Conifers (trees that reproduce by means of cones) are a diverse group, including the giants of the forest – kauri and kahikatea – as well as the shrub-like pygmy pine. Taken at Maple Glen Southland NZ
Bob and Muriel bought the property (then a 200 acre dairy farm) in 1966. Initially there was very little garden and the first priority was reducing the size of the mortgages they were lumbered with. However Muriel had a keen interest in plants and the temptation of ‘movable fences’ was frequently too great to withstand. They could only afford one spade in the early years and it was a running joke that its handle was kept constantly warm between digging fence post holes on the farm and gardening. Development of the garden accelerated in the early 1970s with the sale of the dairy herd (to be replaced by a flock of coopworth sheep) and the creation of the nursery. The latter proving that the hobby could generate money as well as consume it! The name Maple Glen came about when we had to officially register a nursery. At the time there were over 30 varieties of Japanese Maples on the property and the garden was being developed in a curving valley with a water source in the bottom. Such a landform is called a Glen in Bobs native Ireland. The garden continues to be developed and extended.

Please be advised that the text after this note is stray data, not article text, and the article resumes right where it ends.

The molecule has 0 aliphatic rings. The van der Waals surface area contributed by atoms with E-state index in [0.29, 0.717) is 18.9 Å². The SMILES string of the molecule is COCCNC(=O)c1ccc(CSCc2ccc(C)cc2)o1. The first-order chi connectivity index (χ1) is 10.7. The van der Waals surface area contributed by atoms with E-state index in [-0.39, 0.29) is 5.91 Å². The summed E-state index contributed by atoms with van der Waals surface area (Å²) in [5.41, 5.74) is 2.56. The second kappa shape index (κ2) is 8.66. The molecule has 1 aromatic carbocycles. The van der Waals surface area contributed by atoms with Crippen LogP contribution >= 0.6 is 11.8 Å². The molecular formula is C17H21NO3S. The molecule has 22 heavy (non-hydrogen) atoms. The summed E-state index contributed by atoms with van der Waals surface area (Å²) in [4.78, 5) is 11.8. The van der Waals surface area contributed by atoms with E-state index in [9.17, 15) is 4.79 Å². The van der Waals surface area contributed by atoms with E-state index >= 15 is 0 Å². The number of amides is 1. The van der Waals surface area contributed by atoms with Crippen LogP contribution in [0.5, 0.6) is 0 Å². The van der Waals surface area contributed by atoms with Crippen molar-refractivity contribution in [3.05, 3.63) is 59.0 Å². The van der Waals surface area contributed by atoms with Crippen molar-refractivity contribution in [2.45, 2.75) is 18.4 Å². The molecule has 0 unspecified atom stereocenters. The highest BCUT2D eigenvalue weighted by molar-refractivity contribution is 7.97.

Panasonic Lumix DMC-FZ35 Jan. 15th 2011
Rural Southland NZ
A Tiny Piece Of 25 Acres